Tri-State woman takes matters into her own hands to start transit company
CINCINNATI (WXIX) - A Tri-State woman saw a need that wasn’t being met and took it into her own hands to launch her own transit company.
Aretha Furr started A-List Transportation back in 2020.
She says her mother inspired her to start the business after watching her struggle to get back and forth to medical appointments. Her mission now is to be a reliable source of transportation for others in need.
Furr is always on the move and you may have noticed her fleet of A-List Transportation vehicles making stops across the Tri-State getting students to school or seniors to critical appointments.
“We assist them,” says Furr. “We get them where they got to be on time and safely.”
Furr says she wishes a service like the one she started existed before her mother died a few years ago.
“She was a sickly lady,” explains Furr. “Double amputee and was transported by numerous transportation companies across the city.”
Furr says her mother was often picked up late or not at all, causing her to miss critical medical appointments including dialysis.
“It was very frustrating because you feel some type of sadness in your heart knowing that they are actually going through this each and every day,” Furr says. “You know, and not just her, it was a host of people in the community expressing the same level of service.”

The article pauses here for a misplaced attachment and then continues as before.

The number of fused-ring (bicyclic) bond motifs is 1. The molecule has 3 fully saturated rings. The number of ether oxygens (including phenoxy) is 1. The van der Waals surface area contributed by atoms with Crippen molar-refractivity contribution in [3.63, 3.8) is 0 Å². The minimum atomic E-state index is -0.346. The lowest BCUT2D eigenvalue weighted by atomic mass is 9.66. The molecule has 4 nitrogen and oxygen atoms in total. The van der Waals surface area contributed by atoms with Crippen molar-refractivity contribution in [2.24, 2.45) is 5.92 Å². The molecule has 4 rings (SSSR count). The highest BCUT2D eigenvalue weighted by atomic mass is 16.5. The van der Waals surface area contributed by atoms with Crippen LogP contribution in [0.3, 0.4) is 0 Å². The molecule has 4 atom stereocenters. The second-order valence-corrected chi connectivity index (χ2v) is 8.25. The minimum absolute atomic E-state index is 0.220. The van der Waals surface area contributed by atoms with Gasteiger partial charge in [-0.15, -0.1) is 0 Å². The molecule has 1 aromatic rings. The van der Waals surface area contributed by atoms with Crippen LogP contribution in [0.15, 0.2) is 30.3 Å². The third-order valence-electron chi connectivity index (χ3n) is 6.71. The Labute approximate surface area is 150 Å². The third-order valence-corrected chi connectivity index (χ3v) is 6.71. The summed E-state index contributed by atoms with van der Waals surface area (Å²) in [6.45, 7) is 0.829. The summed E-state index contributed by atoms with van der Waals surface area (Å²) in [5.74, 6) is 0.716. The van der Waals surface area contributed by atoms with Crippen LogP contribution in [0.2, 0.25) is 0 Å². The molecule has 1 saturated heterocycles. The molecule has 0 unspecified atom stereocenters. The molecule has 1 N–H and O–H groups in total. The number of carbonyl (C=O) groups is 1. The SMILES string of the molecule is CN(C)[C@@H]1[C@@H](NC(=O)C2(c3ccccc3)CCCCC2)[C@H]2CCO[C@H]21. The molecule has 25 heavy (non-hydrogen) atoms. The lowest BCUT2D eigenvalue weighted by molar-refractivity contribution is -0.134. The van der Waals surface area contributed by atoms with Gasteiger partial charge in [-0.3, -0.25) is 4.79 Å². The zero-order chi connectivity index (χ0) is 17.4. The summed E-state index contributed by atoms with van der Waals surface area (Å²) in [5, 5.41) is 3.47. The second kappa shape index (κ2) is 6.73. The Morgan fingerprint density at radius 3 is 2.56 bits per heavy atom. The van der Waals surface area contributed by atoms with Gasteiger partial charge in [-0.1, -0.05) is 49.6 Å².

Furr, who was working in childcare at the time in 2020, decided the best way to fix the issue for others relying on critical transportation was to start her own business.
“We provide a better level of service than what she experienced during that time,” Furr says.
Starting with just one car, she now has a fleet of seven as the business has grown over the past three years.
“We have many contracts in place,” says Furr. “We are with Council and Aging. We transport our elderly seniors. We just give them the best service we can possibly provide for them.”
She says the feedback from happy customers has been the most rewarding, knowing that her mother is smiling down, pleased with all that she has accomplished.
This past spring, Furr lined up all of the A-List Transportation vehicles around her mother’s gravesite to honor her.
“I wanted to have a small ceremony letting her know that, ‘hey, we are out here providing some good service and I only wish I had the service in place then,’” Furr says. “Where I could have transported her myself to and from. You know, but we here no turning back. She would say, ‘thank you.’ She would say ‘thank you.’”
Furr is also finding ways to give back to those in need.
She started a scholarship, which offers rides to students with a need free of charge.
This story is part of a weekly segment called Breaking Through.
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